The interaction which occurs when a hydrogen atom, covalently bonded to an electronegative atom (as in AH), interacts with another atom to form the aggregate AHY. The shortest and strongest bond is indicated as AH, while the secondary and weaker interaction is written as HY. Thus AH is a proton donor, while (Y) is a proton acceptor which often contains lone pair electrons and can act as a base. The strongest hydrogen bonds are formed between the most electronegative (A) atoms such as fluorine, nitrogen, and oxygen which interact with (Y) atoms having electronegativity greater than that of hydrogen (C, N, O, S, Se, F, Cl, Br, I). The weakest of hydrogen bonds are formed by acidic protons of CH groups, as in chloroform and acetylene, and by olefinic and aromatic π-electrons acting as (Y).
The majority of hydrogen bonds have energies in the range 4–6 kcal/mole (17– 25 kilojoules/mole) and involve those between OH functional groups (as in water, alcohols, or acids) or NH groups (as in amides or amines) and oxygen atoms (as in water, alcohols, carbonyls, or esters). The strongest hydrogen bond known is that found in the hydrogen difluoride ion, (FHF)-, which has been variously estimated at 37–55 kcal/mole (155–230 kJ/mole). Therefore, the average hydrogen bond is of much lower energy than a normal chemical bond (>100 kcal/mole or 418 kJ/mole). Although hydrogen bonding gives rise to a specific interaction between atoms, resulting in a complex with characteristic AHY distances and angles, especially in the solid state, it is difficult to establish a lower limit for the H-bond enthalpy because experimental methods of detection are becoming increasingly more sensitive and accurate.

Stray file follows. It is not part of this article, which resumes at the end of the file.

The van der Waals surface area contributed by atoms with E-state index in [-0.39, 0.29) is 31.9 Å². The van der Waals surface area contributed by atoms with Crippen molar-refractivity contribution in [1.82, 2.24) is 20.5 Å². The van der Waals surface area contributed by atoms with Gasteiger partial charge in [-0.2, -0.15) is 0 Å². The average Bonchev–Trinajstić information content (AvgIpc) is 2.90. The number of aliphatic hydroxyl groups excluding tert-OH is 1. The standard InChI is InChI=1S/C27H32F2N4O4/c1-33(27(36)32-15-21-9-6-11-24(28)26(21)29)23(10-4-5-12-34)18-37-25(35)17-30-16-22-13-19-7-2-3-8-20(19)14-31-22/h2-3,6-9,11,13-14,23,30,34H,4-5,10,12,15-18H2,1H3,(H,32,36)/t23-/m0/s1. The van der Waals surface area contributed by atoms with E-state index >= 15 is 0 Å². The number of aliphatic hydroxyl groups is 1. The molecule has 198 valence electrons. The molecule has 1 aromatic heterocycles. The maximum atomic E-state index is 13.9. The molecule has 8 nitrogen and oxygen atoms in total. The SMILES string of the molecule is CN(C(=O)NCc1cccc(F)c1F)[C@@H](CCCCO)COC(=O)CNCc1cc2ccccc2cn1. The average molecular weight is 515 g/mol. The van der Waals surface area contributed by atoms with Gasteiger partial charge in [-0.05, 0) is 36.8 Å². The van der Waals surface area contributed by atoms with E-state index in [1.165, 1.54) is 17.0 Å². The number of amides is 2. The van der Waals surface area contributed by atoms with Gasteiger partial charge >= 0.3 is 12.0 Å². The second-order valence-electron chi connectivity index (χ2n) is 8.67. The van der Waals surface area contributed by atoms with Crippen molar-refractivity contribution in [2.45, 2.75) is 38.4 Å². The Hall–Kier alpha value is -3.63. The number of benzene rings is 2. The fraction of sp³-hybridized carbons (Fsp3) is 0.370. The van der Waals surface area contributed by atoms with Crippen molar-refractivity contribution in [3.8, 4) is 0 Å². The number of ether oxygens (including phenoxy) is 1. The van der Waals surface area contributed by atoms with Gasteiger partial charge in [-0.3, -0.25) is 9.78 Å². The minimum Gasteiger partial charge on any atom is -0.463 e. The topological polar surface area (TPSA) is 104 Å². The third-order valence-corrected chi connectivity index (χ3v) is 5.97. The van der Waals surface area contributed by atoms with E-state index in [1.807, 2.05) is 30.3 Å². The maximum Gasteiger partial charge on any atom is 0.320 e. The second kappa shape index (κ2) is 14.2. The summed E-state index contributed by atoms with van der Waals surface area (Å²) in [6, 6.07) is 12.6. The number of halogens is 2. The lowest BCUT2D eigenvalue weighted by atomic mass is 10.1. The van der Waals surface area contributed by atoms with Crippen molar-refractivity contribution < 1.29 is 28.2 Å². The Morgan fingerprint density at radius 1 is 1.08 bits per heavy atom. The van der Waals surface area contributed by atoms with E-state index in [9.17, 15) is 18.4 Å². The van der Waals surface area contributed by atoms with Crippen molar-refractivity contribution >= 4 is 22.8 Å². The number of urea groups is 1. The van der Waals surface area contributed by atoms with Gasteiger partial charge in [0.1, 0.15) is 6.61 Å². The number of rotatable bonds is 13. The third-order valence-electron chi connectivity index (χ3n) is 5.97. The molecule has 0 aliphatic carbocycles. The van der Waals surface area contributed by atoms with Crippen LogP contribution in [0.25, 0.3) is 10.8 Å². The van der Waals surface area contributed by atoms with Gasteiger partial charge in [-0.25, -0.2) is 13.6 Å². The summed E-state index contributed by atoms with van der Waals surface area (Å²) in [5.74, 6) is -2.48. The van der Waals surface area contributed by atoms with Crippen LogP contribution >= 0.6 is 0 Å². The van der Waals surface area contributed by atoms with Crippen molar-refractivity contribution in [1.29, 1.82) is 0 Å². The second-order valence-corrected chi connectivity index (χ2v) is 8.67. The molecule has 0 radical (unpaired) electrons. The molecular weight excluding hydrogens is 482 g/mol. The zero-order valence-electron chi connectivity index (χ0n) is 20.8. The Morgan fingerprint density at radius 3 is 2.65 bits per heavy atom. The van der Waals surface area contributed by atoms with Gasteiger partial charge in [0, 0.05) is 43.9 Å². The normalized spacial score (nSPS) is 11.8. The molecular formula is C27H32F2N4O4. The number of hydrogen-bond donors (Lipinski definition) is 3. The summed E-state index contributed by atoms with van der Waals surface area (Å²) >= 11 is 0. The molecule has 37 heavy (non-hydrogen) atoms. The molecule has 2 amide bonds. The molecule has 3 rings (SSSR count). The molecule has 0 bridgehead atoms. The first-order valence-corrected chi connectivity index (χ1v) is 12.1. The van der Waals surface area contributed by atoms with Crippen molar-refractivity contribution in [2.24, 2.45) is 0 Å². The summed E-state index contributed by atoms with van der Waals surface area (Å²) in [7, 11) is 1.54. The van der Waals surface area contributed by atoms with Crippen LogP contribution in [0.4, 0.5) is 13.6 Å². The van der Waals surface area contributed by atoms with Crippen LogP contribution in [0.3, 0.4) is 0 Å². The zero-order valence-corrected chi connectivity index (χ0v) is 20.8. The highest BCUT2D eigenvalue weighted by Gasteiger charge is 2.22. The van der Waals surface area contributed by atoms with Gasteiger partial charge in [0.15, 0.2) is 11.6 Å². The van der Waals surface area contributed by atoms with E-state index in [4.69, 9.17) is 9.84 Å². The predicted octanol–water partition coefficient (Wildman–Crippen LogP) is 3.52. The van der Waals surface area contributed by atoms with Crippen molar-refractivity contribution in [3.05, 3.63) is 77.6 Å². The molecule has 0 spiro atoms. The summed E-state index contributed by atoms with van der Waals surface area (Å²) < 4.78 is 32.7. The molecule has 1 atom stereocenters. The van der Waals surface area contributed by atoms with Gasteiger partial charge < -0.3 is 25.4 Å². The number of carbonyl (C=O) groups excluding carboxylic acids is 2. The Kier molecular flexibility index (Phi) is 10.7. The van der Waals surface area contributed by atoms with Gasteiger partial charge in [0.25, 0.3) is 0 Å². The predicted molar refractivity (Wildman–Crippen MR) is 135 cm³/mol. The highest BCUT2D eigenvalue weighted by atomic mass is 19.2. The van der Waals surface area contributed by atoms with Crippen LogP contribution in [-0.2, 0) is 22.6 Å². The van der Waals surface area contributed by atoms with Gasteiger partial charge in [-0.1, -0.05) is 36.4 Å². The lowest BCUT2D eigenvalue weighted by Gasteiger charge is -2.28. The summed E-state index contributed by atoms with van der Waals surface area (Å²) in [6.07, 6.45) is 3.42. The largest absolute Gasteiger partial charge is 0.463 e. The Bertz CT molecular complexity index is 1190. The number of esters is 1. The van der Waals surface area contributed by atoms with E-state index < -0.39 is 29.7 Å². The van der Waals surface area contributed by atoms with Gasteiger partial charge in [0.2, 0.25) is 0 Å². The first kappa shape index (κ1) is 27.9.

The weaker the hydrogen bond, the shorter the lifetime of the complex it forms. The detection of weak hydrogen bonds often amounts to measuring shorter and shorter lifetimes of rapidly associating and dissociating species in equilibrium. This is a difficult problem because proton transfer along hydrogen bonds belongs to the fastest known chemical reactions, and in most experimental studies only mean values and “average” structures are determined.
An important aspect of weak hydrogen bond formation is that the different molecular aggregates which do form can be easily and reversibly transformed. Thus the small energy changes resulting in the rapid making and breaking of hydrogen bonds in biological systems are of great importance; for example, hydrogen bonding determines the configuration of the famous α-helix, and the structures of most proteins, thereby serving an important function in determining the nature of all living things. See also: Deoxyribonucleic acid (DNA); Protein